[Customer Spotlight]: A Look into Mercy For Animal's Fight for Animal Rights

Zenefits customer, Mercy for Animals, is a nonprofit fighting to prevent cruelty to farmed animals while promoting compassionate food choices and policies.

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Did you know that 9 billion farmed animals are killed for food each year? And that 300 million unwanted male chicks are killed by the U.S. egg industry each year?
The stats are astounding – and it’s what prompted Mercy For Animals (MFA) to form. Based out of Los Angeles, the nonprofit is fighting to stop animal cruelty numbers from growing. Their mission? To prevent cruelty to farmed animals while promoting compassionate food choices and policies.
It’s a simple statement, but the fight is anything but simple.

The Problem

There are zero federal laws protecting farmed animals, and the same animal cruelty laws used to protect dogs and cats specifically exclude farmed animals.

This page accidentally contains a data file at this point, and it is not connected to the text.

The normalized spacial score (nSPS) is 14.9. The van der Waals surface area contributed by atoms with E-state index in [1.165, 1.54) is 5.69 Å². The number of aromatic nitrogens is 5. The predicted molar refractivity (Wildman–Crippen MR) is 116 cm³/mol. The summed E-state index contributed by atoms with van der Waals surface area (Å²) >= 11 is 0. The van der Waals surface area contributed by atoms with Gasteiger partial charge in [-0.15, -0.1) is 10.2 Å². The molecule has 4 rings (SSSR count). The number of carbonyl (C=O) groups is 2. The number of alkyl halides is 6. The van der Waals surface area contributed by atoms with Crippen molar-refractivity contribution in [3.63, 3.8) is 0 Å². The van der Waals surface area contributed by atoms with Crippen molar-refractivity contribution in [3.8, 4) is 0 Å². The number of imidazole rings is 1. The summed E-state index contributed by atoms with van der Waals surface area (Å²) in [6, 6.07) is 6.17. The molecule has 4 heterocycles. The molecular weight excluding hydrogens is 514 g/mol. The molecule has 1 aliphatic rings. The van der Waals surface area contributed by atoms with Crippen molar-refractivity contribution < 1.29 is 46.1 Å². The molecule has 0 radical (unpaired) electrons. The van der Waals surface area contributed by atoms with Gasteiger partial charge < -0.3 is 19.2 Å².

As such, MFA has taken it upon themselves to defend farmed animals. One way they’re doing this is with their legal advocacy department, which is focused on securing legal convictions for farmed animals, while advocating for laws on their behalf.
Oftentimes, their fight is against large corporations, and while it can scare some people into backing down, MFA will always accept the challenge.
“What I love about Mercy For Animals is that we are fiercely fearless,” says VP of Operations, Jake Morton. ”We tackle headfirst multi-billion dollar industries and governments to hold them accountable for their treatment of farmed animals and to reduce the most amount of animal suffering through our investigative, legal, and corporate outreach work.”
But it’s not just corporations and governments that need to change. MFA realizes that their mission must start from within – with their own employees – which is why they’ve built their mission into the way they work, strategize, and make decisions.
“MFA takes a utilitarian approach to our work,” explains Morton. “We think about the number of animals affected, the duration of suffering, degree of suffering, and viable alternatives. We teach our employees right out of the gate during orientation that each of us has the unique privilege to guide our work with the question ‘Will this reduce the most animal suffering?’”